The Wreck Of The Hesperus
I remember my mother using the phrase, The Wreck of the Hesperus, to describe "a really big mess." She would say: "This house/room looks like the wreck of the Hesperus!"
In talking with her recently, I asked her if she knew the history of the expression. She replied that she did not - but that she clearly remembered her mother and her grandmother using it and many other colloquialisms just like it.
She also told me that my grandmother's grandmother immigrated for Scotland and here is where I discovered an interesting tidbit about my ancestry. When I researched the phrase, I discovered that it is the title of well-known ballad by Henry Wadsworth Longfellow written in the 1800's.
It is a story about the tragic consequences of a proud sea captain's arrogance during an ill-fated voyage one winter. The captain brings his daughter along aboard ship for company. However, the voyage becomes a disaster when the captain ignores the advice of an experienced seaman who fears a hurricane is approaching. The seaman implores the captain to put the ship into port but the captain refuses.
When the hurricane arrives, the captain ties his daughter to the mast to prevent her from being washed overboard during the storm. The girl cries out to her dying father and even prays to Christ to calm the seas but there is no salvation because the foolish pride of the father has sealed their fate. The ship crashes into a reef and sinks.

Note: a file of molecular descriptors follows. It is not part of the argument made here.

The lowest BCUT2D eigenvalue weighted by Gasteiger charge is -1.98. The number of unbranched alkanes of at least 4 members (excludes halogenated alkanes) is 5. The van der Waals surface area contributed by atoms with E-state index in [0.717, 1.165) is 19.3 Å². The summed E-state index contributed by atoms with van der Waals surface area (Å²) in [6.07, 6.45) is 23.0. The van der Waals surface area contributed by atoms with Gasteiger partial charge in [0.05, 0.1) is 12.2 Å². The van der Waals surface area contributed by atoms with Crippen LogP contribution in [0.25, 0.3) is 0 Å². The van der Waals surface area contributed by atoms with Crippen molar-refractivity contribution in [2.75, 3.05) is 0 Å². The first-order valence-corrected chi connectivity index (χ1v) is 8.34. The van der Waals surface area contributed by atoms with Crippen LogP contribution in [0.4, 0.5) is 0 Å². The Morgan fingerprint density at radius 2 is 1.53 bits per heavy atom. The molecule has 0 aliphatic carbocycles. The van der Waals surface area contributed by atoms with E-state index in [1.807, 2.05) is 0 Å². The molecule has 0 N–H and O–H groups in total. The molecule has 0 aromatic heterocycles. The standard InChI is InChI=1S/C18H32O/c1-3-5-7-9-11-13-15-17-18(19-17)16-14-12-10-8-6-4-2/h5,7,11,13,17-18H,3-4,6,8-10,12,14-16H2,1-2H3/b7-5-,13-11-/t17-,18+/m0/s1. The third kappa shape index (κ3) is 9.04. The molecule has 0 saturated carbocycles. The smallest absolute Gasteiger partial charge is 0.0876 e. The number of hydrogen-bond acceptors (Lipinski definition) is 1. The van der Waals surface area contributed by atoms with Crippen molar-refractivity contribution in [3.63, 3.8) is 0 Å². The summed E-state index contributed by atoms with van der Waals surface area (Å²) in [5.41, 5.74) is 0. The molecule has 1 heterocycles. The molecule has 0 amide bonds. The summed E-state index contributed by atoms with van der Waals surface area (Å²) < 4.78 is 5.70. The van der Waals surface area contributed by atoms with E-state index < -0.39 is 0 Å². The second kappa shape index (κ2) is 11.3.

The next morning, a horrified fisherman discovers the daughter's body, still tied to the mast, drifting in the surf. The poem then ends with a prayer asking Christ to save us all from succumbing to a similar fate - the kind of pride that leads to destruction.
In further researching the title phrase, I discovered that this expression is used more prominently in the UK where it means a "disheveled appearance" or an "untidy room." Hence, the connection to my Scottish ancestors who used the expression and passed it down through the generations to me!
By the way, ironically, Hesperus means "evening star." How sad that something so lovely should be remembered instead for its macabre connection to a tragedy.